Reticular formation an area in the midbrain and contains lower motor neurons, is involved in the pain desensitization pathway, is involved in the arousal and consciousness systems, and contains the locus coeruleus, which is involved in intensive alertness modulation and in autonomic reflexes.

Central tegmental tract is anterior to the floor of the fourth ventricle, this is a pathway that projects up to the cortex and down to the spinal cord.

Ventral tegmental area is a dopaminergic nucleus located close to the midline on the floor of the midbrain.

Rostromedial tegmental nucleus is a GABAergic nucleus located adjacent to the ventral tegmental area.

The pons lies between the medulla oblongata and the midbrain.

1204rain to the cerebellum.

Rostral to the superior cerebellar peduncle, there is the superior medullary velum and then the two trochlear nerves.

The main supply of blood is provided by the basilar arteries and the vertebral arteries.

Ten of the twelve pairs of cranial nerves either target or originate from the brainstem.

The nuclei of the oculomotor nerve (III) and trochlear nerve (IV) are located in the midbrain.

The nuclei of the trigeminal nerve (V), abducens nerve (VI), facial nerve (VII) and vestibulocochlear nerve (VIII) are located in the pons.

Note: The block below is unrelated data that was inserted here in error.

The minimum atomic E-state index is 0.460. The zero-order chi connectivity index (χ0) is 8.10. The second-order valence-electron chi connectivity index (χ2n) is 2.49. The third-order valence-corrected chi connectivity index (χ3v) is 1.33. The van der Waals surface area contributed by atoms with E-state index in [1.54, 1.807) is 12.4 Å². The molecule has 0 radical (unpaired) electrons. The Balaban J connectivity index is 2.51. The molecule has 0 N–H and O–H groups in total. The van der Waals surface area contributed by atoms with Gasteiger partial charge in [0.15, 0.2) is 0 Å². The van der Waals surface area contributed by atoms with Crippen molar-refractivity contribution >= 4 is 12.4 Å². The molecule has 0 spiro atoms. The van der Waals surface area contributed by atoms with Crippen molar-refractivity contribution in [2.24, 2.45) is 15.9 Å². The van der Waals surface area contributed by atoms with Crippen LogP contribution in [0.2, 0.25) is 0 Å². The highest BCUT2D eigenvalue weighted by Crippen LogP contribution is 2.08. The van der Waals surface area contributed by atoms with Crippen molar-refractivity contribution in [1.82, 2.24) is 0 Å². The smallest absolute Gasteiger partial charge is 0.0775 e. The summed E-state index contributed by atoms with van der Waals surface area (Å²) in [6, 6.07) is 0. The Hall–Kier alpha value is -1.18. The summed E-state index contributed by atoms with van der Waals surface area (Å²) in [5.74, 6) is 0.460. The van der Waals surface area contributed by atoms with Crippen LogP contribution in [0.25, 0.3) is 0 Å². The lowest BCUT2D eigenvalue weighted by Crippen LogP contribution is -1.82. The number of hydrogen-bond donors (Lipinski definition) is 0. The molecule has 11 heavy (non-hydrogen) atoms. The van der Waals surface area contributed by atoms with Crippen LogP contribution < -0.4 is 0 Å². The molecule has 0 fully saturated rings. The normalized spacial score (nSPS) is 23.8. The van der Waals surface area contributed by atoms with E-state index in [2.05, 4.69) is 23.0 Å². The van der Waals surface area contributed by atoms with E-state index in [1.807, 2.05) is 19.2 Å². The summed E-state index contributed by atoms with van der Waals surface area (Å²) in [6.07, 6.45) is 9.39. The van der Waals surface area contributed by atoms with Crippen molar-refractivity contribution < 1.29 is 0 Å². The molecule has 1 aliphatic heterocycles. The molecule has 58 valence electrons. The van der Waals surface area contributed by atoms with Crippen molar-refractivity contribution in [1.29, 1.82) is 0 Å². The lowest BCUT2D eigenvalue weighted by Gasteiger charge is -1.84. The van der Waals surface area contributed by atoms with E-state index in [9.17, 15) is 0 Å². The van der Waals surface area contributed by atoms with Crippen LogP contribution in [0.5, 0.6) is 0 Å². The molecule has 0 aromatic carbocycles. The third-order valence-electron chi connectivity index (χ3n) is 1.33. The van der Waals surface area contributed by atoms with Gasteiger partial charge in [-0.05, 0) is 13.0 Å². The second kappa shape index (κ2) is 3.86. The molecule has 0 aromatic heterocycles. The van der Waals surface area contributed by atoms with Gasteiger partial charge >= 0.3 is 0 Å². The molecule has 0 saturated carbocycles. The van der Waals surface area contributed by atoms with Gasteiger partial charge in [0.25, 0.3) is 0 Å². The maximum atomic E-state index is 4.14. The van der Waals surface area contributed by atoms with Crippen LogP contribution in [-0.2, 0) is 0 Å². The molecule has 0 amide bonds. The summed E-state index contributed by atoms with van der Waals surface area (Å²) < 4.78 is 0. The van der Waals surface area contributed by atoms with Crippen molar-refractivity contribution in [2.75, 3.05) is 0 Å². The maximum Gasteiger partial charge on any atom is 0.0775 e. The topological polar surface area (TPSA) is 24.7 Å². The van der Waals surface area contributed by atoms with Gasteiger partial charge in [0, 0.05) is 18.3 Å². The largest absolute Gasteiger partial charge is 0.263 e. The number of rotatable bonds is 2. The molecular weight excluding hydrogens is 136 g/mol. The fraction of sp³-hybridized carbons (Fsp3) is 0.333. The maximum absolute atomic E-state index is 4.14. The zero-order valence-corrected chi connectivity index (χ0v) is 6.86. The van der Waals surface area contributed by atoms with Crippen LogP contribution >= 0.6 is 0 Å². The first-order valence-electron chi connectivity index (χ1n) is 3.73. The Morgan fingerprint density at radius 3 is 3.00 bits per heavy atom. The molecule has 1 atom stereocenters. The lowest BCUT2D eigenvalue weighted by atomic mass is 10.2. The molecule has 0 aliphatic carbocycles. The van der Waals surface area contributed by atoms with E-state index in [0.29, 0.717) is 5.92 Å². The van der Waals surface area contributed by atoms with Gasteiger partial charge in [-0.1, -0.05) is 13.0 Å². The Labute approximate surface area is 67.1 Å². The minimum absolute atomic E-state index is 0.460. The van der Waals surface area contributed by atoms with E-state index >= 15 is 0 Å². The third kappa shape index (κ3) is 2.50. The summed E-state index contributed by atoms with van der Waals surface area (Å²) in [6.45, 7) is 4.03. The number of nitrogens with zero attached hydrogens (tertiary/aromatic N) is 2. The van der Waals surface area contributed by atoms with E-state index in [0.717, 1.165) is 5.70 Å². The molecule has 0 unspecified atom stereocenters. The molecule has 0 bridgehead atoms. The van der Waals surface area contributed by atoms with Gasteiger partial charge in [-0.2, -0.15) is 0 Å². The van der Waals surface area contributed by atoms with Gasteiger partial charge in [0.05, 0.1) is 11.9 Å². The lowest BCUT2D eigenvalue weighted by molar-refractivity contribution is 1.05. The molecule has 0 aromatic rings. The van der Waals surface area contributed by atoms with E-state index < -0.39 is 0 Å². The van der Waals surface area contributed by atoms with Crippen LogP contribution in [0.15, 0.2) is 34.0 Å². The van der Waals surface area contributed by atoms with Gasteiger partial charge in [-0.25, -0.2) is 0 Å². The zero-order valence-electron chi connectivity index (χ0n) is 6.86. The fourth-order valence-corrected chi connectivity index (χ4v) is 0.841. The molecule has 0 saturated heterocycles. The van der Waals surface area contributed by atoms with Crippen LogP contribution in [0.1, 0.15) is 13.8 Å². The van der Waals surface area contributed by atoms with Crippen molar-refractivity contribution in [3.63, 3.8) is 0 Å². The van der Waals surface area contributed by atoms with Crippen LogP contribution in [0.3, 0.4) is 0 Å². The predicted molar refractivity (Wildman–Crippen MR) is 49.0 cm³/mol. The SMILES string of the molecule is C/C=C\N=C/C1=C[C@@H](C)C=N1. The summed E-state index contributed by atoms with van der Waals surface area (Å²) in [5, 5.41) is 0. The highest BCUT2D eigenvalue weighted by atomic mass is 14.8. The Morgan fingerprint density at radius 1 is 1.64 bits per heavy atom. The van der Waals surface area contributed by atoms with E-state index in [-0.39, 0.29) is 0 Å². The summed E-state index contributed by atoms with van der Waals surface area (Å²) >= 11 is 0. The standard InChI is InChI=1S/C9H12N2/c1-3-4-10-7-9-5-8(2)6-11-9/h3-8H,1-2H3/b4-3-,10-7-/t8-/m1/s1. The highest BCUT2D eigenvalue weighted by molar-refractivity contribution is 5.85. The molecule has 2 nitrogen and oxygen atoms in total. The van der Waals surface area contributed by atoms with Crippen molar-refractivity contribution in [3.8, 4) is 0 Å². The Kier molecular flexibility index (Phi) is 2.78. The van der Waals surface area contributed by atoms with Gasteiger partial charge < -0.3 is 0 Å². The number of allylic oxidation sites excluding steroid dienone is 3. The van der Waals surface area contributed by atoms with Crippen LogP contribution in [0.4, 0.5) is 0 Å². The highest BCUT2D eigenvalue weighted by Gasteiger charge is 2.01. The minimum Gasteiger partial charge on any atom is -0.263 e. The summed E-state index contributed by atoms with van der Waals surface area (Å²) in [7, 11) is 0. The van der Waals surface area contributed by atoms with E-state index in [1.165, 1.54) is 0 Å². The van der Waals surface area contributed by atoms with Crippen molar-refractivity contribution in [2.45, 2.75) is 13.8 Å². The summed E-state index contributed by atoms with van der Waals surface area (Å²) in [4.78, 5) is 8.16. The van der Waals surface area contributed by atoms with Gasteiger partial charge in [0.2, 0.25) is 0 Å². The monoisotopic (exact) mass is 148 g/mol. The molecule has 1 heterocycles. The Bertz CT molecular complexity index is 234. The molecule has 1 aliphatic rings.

The nuclei of the glossopharyngeal nerve (IX), vagus nerve (X), accessory nerve (XI) and hypoglossal nerve (XII) are located in the medulla.

These cranial nerves exit the brainstem from these nuclei.

The brainstem has three main functions:

The brainstem plays a role in conduction, as all information relayed from the body to the cerebrum and cerebellum and vice versa must traverse the brainstem.

The ascending pathways coming from the body to the brain are the sensory pathways and include the spinothalamic tract for pain and temperature sensation and the dorsal column, fasciculus gracilis, and cuneatus for touch, proprioception, and pressure sensation.

Descending tracts are upper motor neurons that synapse on lower motor neurons in the ventral and posterior horns.

There are upper motor neurons that originate in the vestibular, red, tectal, and reticular nuclei of the brainstem which also descend and synapse in the spinal cord.

Out of the brainstem emerge cranial nerves III-XII, supplying the face, head, and viscera.

The first two pairs of cranial nerves arise from the cerebrum.

Diseases of the brainstem can result in abnormalities in the function of cranial nerves that may lead to visual disturbances, pupil abnormalities, changes in sensation, muscle weakness, hearing problems, vertigo, swallowing and speech difficulty, voice change, and co-ordination problems.

Brainstem injuries can be life threatening.

Localizing neurological lesions in the brainstem may be very precise, although it relies on a clear understanding on the functions of brainstem anatomical structures and how to test them.

Brainstem stroke syndrome can cause a range of impairments including locked-in syndrome.